James River bases its appeal mainly on a provision of its policy that excludes any claim “directly or indirectly arising from ․ any common fact, circumstances, transaction advice or decision involved in a ‘professional service’ reported as a claim or potential claim under any prior Policy.” The lawyer defendants in the malpractice suit duly reported the malpractice claim to both insurers when the claim was filed in May 2005; and it is apparent that the wrongful acts alleged to have occurred during the James River policy period arose from the decisions that the insured lawyers had made during the Kemper policy period. Those were the decisions relating to their efforts to obtain the stock options for their client both in the initial property settlement and after the husband's employer refused to transfer the options, contending that the method of transfer in the property settlement was invalid. The Illinois appellate ruling is the only wrongful act alleged to have occurred entirely during the later policy period (though we repeat our puzzlement that a judicial ruling could be an act of malpractice rather than at most evidence of malpractice by a lawyer handling the case in which the ruling was rendered), and it too arose from the lawyers' initial handling of the stock-options issue.
We mustn't press the concept of “arising from” too hard, however. What if the defendants in the malpractice suit, because their resources had been depleted by the suit, cut corners in handling an unrelated matter during James River's policy period and were sued for malpractice; would James River's prior-policy provision exclude coverage for that suit? It would not, because “arising from” implies a tighter connection than a mere “but for” cause creates. Maybe if Columbus hadn't discovered America the federal courts of appeals would not have been created in 1891; but it would be odd to say that the federal appellate judiciary “arose from” Columbus's voyages.
It is true that Illinois cases say that “arising from” is satisfied by a showing of “but for” causation. E.g., American Economy Ins. Co. v. DePaul University, 383 Ill.App.3d 172, 321 Ill.Dec. 860, 890 N.E.2d 582, 588 (2008); Shell Oil Co. v. AC & S, Inc., 271 Ill.App.3d 898, 208 Ill.Dec. 586, 649 N.E.2d 946, 951-52 (1995). But what they mean is that a claim need not have been foreseeable to be deemed to arise from an act by the insured. Illinois distinguishes between “but for” causation (which the cases call “cause in fact”) and “legal cause,” which means foreseeability. City of Chicago v. Beretta U.S.A. Corp., 213 Ill.2d 351, 290 Ill.Dec. 525, 821 N.E.2d 1099, 1127 (2004); Abrams v. City of Chicago, 211 Ill.2d 251, 285 Ill.Dec. 183, 811 N.E.2d 670, 674-75 (2004); Majetich v. P.T. Ferro Construction Co., 389 Ill.App.3d 220, 329 Ill.Dec. 515, 906 N.E.2d 713, 717 (2009); Cleveland v. Rotman, 297 F.3d 569, 573 (7th Cir.2002) (Illinois law). If Illinois understood “but for” literally, to mean just a condition that had to exist for the event in question to occur (a subsequent act of malpractice, in this case), liability insurance companies would have no way of setting premiums equal to expected cost; they would be insuring against a range of possible claims so vast that an estimate of the probability that a claim within that range would actually be filed would be arbitrary.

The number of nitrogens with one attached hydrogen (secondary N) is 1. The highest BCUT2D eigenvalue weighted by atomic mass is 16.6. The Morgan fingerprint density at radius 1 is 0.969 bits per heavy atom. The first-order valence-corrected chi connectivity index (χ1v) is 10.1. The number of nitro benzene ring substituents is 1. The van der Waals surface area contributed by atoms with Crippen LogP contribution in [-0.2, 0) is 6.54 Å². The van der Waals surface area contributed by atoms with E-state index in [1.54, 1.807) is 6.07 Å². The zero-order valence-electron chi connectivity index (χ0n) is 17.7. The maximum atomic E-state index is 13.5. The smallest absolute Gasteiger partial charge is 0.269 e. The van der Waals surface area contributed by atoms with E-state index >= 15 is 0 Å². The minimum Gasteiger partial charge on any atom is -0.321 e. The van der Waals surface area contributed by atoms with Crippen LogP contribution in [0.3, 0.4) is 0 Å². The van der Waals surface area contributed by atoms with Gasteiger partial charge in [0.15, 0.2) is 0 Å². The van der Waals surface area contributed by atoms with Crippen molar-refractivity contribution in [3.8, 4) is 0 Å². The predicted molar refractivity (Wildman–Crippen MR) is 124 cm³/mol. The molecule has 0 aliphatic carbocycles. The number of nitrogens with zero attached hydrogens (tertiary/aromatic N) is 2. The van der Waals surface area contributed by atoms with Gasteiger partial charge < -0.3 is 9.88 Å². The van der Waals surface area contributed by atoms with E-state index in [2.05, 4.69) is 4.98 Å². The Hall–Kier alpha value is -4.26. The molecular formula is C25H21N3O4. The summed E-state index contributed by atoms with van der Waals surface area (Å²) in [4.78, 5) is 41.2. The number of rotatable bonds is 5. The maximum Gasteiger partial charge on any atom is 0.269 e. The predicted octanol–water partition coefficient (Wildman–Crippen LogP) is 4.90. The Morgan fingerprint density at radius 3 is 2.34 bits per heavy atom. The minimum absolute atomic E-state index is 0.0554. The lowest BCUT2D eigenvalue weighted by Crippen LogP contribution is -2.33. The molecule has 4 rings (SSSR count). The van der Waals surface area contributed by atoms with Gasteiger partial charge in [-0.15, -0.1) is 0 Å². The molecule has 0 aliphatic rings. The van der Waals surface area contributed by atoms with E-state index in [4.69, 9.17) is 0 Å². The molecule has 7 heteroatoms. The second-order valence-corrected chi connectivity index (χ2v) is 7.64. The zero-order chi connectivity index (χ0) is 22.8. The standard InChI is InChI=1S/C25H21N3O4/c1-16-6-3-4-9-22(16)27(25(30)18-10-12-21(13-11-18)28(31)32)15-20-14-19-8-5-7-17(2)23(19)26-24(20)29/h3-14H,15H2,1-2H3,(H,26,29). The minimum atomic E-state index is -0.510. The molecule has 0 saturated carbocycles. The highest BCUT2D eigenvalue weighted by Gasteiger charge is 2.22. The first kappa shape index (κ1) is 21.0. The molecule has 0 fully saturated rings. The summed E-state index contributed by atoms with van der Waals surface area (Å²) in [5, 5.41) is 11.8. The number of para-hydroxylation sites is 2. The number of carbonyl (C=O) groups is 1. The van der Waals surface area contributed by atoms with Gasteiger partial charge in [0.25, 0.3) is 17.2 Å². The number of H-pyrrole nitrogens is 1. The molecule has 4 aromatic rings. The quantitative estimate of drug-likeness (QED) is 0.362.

The outer bounds of “but for” causation applied to insurance cases are suggested by the American Economy case, cited above. An office worker was injured by ultraviolet radiation from fluorescent lights installed by a contractor in her workplace. She had lupus, and it was the interaction of the radiation with her condition that caused the injuries; they would not have occurred, she claimed, had “commercially available and reasonably priced diffusers or filters that would diffuse or reduce the ultraviolet (UV) rays emitted by the fluorescent lights to a safe level” been installed. 321 Ill.Dec. 860, 890 N.E.2d at 585. It is understandable why in determining the scope of a liability-insurance policy a court would think it irrelevant whether the contractor should have foreseen the presence of workers suffering from lupus or some other light-sensitive disease and taken precautions accordingly. For one doesn't purchase liability insurance just to protect oneself against being sued for inflicting foreseeable injuries; one buys protection against any claim arising from the potential liability-causing activity in which one engages, and a claim can arise from the activity without being foreseeable.
There are limits to what can be said to “arise from” some event. But they are not based on unforeseeability. If Christopher Columbus had bought insurance against liability for claims arising out of his voyages and had later been sued for assaulting an Indian in Hispaniola, he could not have required the insurance company to defend him on the ground that had it not been for his voyage to Hispaniola he would not have assaulted anyone there.